Thursday, 11 November 2010
Letter To My Daughter by Maya Angelou
Synopsis: Part autobiography, part politics and part essays, in this collection Maya Angelou writes to all her 'daughters', young women around the world. She covers a diverse range of topics and even includes some poetry.
Score: 3 out of 5
It's not that I didn't enjoy reading this - I did - it's just that this particular collection felt hashed together at the last minute and self-indulgent. I was very interested in the concept of Angelou writing in particular to young women and was honestly expecting the main focus to be women's issues and being a woman. Although there was some of that, most of the collection could easily have been called "Letter to My Children".
There was a distinct lack of organisation too. Each mini-essay was well written but they seemed to be thrown together in a random order with no attention paid to overall themes or messages. It read a bit like essays from other sources had been cobbled together in a collection in order to make money. The editors had also bulked out the book considerably by giving the title of each essay a page of it's own, with the consequence that I read this book very easily in one evening.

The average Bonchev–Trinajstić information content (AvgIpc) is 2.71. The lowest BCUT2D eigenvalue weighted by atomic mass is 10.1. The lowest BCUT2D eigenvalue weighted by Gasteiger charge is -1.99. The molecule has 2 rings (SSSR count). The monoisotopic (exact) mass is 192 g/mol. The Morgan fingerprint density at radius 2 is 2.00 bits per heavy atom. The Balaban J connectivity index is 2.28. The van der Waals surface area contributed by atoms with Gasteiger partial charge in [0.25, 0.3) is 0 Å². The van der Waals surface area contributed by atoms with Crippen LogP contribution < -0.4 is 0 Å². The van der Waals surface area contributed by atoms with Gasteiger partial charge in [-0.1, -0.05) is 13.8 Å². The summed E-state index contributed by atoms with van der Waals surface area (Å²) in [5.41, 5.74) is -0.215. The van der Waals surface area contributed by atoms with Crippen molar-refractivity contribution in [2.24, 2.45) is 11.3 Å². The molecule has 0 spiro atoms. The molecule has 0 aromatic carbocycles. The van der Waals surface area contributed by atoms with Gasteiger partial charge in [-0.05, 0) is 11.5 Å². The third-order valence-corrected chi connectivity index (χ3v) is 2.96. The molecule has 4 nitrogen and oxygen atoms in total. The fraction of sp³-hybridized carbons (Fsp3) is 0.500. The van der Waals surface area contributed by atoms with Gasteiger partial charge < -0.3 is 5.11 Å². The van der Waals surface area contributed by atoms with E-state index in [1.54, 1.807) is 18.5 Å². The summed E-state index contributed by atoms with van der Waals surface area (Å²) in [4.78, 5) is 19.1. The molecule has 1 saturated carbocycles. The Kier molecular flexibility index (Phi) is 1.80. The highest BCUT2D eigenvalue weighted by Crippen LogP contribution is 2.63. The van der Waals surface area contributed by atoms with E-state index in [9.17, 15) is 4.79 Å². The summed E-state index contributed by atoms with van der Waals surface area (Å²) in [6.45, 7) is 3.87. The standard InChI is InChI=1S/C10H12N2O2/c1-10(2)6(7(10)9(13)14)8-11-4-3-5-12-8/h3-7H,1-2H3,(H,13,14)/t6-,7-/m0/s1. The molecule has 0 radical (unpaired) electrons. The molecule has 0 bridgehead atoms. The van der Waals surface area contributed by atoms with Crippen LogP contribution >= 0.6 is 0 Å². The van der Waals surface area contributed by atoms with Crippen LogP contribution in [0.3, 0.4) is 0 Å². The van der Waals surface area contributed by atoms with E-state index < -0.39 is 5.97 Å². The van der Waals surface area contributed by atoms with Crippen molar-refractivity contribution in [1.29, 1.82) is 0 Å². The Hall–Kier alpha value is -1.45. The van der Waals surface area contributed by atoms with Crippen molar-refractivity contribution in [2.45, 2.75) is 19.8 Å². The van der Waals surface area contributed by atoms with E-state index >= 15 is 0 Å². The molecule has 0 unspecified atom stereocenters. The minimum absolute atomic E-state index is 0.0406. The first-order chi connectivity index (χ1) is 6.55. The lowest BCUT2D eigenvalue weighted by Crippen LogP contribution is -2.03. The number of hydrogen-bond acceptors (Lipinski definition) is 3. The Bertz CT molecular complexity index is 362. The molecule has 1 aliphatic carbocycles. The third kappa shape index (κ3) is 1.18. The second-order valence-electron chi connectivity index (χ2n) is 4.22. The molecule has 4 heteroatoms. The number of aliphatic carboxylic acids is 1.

Despite all these criticisms, I've given this book a 3 out of 5 because I liked Angelou's writing and felt like she did have a lot of important things to say. And if I had gotten my hands on this at the age of 18 or 19, I probably would have got even more out of it. The basic thread running through all of her writing seemed to be acceptance, politeness and hope, and I can't argue with that. I'm also now looking forward to reading I Know Why The Caged Bird Sings.